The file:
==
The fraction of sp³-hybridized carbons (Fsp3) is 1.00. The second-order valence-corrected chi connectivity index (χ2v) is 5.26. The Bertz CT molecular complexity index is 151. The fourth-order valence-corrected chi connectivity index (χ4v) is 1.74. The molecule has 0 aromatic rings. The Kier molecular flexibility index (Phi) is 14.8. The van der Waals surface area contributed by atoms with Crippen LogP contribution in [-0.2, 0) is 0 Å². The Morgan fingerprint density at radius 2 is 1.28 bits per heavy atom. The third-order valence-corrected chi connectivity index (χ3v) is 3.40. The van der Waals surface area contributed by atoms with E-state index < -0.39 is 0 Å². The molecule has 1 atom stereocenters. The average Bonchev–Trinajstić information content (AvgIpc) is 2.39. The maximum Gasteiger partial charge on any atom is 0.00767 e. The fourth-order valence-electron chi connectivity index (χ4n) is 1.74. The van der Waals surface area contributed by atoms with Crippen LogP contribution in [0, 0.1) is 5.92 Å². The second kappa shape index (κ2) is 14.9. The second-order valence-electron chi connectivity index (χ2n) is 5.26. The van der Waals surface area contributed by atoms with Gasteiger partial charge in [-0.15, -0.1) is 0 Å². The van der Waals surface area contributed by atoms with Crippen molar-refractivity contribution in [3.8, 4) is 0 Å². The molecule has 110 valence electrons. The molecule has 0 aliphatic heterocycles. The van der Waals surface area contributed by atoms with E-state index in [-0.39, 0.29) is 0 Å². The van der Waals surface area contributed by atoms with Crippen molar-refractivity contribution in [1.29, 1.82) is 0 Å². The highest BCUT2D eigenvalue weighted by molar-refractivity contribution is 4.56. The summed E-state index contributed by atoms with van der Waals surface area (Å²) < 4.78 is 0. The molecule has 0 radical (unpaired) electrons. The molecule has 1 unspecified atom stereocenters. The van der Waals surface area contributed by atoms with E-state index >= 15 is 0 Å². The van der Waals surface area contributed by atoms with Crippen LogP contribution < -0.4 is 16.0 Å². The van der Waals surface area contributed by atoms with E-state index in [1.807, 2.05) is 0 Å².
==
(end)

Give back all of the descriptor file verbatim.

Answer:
The fraction of sp³-hybridized carbons (Fsp3) is 1.00. The second-order valence-corrected chi connectivity index (χ2v) is 5.26. The Bertz CT molecular complexity index is 151. The fourth-order valence-corrected chi connectivity index (χ4v) is 1.74. The molecule has 0 aromatic rings. The Kier molecular flexibility index (Phi) is 14.8. The van der Waals surface area contributed by atoms with Crippen LogP contribution in [-0.2, 0) is 0 Å². The Morgan fingerprint density at radius 2 is 1.28 bits per heavy atom. The third-order valence-corrected chi connectivity index (χ3v) is 3.40. The van der Waals surface area contributed by atoms with E-state index < -0.39 is 0 Å². The molecule has 1 atom stereocenters. The average Bonchev–Trinajstić information content (AvgIpc) is 2.39. The maximum Gasteiger partial charge on any atom is 0.00767 e. The fourth-order valence-electron chi connectivity index (χ4n) is 1.74. The van der Waals surface area contributed by atoms with Crippen LogP contribution in [0, 0.1) is 5.92 Å². The second kappa shape index (κ2) is 14.9. The second-order valence-electron chi connectivity index (χ2n) is 5.26. The van der Waals surface area contributed by atoms with Gasteiger partial charge in [-0.15, -0.1) is 0 Å². The van der Waals surface area contributed by atoms with Crippen molar-refractivity contribution in [3.8, 4) is 0 Å². The molecule has 110 valence electrons. The molecule has 0 aliphatic heterocycles. The van der Waals surface area contributed by atoms with E-state index in [-0.39, 0.29) is 0 Å². The van der Waals surface area contributed by atoms with Crippen molar-refractivity contribution in [1.29, 1.82) is 0 Å². The highest BCUT2D eigenvalue weighted by molar-refractivity contribution is 4.56. The summed E-state index contributed by atoms with van der Waals surface area (Å²) < 4.78 is 0. The molecule has 0 radical (unpaired) electrons. The molecule has 1 unspecified atom stereocenters. The van der Waals surface area contributed by atoms with E-state index >= 15 is 0 Å². The van der Waals surface area contributed by atoms with Crippen LogP contribution < -0.4 is 16.0 Å². The van der Waals surface area contributed by atoms with E-state index in [1.807, 2.05) is 0 Å².